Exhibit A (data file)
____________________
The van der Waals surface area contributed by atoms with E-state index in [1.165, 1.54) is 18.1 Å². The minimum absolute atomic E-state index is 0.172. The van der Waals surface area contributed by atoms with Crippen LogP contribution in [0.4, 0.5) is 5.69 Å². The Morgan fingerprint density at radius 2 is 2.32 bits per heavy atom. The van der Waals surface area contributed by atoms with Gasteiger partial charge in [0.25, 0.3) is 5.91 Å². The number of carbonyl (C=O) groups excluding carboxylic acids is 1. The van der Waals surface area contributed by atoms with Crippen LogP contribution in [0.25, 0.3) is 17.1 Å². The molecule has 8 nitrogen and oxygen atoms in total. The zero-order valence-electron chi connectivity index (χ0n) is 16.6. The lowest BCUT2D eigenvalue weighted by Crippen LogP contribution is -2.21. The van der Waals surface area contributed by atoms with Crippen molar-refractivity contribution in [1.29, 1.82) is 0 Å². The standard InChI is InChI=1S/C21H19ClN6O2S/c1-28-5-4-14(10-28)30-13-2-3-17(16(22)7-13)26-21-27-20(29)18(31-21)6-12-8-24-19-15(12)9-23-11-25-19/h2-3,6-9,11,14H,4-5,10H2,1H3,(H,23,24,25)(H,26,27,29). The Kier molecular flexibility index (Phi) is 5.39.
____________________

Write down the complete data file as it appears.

The van der Waals surface area contributed by atoms with E-state index in [1.165, 1.54) is 18.1 Å². The minimum absolute atomic E-state index is 0.172. The van der Waals surface area contributed by atoms with Crippen LogP contribution in [0.4, 0.5) is 5.69 Å². The Morgan fingerprint density at radius 2 is 2.32 bits per heavy atom. The van der Waals surface area contributed by atoms with Gasteiger partial charge in [0.25, 0.3) is 5.91 Å². The number of carbonyl (C=O) groups excluding carboxylic acids is 1. The van der Waals surface area contributed by atoms with Crippen LogP contribution in [0.25, 0.3) is 17.1 Å². The molecule has 8 nitrogen and oxygen atoms in total. The zero-order valence-electron chi connectivity index (χ0n) is 16.6. The lowest BCUT2D eigenvalue weighted by Crippen LogP contribution is -2.21. The van der Waals surface area contributed by atoms with Crippen molar-refractivity contribution in [1.29, 1.82) is 0 Å². The standard InChI is InChI=1S/C21H19ClN6O2S/c1-28-5-4-14(10-28)30-13-2-3-17(16(22)7-13)26-21-27-20(29)18(31-21)6-12-8-24-19-15(12)9-23-11-25-19/h2-3,6-9,11,14H,4-5,10H2,1H3,(H,23,24,25)(H,26,27,29). The Kier molecular flexibility index (Phi) is 5.39.